Dr. Clarence A. Ellis is a Professor of Computer Science, and Director of the Collaboration Technology Research Group at the University of Colorado at Boulder. At Colorado, he is a member of the Systems Software Lab, and the Institute for Cognitive Science. During 1991, he was chief architect of the FlowPath workflow product of Bull S.A. Previously he was the head of the Groupware Research Group within the Software Technology Program at MCC. For the decade prior to joining MCC, he was a research scientist at Xerox Palo Alto Research Center.
Clarence (Skip) Ellis is on the editorial board of numerous journals, and has been an active instigator and leader of a number of computer associations and functions. He has been a member of the National Science Foundation Computer Science Advisory Board; of the University of Singapore ISS International Advisory Board; of the NSF Computer Science Education Committee; and chairman of the ACM Special Interest Group on Office Information Systems (SIGOIS). His interests include groupware, coordination theory, object oriented systems, CSCW, office systems, databases, distributed systems, software engineering, world-wide-web (internetworking), systems design and modeling, workflow systems, and humane interfaces to computers.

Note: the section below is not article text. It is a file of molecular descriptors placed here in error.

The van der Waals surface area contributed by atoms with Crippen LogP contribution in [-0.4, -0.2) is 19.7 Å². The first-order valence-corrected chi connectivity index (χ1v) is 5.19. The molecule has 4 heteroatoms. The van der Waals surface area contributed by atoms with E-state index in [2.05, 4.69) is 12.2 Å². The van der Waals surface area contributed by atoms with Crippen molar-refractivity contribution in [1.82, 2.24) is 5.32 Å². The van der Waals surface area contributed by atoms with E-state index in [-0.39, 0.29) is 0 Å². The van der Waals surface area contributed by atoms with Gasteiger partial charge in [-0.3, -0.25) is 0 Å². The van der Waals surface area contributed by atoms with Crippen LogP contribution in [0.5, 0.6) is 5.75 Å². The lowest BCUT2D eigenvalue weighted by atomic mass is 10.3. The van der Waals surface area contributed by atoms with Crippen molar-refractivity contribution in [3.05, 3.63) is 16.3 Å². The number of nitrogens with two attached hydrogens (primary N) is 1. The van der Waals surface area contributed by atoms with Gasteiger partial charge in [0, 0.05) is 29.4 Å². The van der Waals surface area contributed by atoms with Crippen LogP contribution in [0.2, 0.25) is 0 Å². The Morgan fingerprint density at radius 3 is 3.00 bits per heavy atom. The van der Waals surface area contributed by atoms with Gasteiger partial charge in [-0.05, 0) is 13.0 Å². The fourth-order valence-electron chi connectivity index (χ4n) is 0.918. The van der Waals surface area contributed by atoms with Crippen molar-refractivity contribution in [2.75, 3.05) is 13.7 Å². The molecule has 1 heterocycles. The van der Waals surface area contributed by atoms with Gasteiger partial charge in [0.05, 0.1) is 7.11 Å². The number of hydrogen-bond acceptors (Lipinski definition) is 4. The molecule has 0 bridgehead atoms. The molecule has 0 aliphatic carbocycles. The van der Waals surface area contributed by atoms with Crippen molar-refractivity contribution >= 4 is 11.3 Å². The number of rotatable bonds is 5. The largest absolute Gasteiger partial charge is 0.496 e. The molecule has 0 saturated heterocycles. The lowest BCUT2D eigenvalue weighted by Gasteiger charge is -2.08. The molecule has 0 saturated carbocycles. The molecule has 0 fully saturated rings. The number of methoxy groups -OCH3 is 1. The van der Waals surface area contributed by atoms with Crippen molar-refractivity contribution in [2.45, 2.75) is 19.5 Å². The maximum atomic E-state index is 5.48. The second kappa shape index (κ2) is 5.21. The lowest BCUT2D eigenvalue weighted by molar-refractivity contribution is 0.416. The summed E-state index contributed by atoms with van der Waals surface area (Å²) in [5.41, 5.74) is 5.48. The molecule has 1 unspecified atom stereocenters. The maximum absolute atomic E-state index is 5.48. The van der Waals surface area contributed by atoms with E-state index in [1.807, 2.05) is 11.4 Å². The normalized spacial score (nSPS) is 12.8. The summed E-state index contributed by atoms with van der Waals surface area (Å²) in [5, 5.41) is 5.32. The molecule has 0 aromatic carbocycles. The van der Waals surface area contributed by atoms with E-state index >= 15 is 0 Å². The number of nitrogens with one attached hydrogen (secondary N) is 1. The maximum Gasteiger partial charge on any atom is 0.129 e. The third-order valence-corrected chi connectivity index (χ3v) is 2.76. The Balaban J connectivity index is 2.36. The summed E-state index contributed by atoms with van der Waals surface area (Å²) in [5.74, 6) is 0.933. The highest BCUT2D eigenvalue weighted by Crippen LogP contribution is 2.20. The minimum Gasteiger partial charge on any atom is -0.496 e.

Dr. Ellis received his Ph.D. Degree in Computer Science from the University of Illinois where he worked on hardware, software, and applications of the Illiac 4 Supercomputer. After he graduated, he continued his work on supercomputers at Bell Telephone Laboratories. His dissertation was entitled "Probabilistic Languages and Automata," written under Professor David Muller.
Mr. Ellis has worked as a researcher and developer at Bell Telephone Laboratories, IBM, Xerox, Microelectronics and Computer Technology Corporation, Los Alamos Scientific Labs, and Argonne National Lab. His academic experience includes teaching at Stanford University, the University of Texas, MIT, Stevens Institute of Technology, and in Taiwan under an AFIPS overseas teaching fellowship. He has published several books, and over 100 technical papers and reports, lectured in more than a dozen countries, and was an invited speaker on object oriented systems at the most recent IFIP World Computer Conference.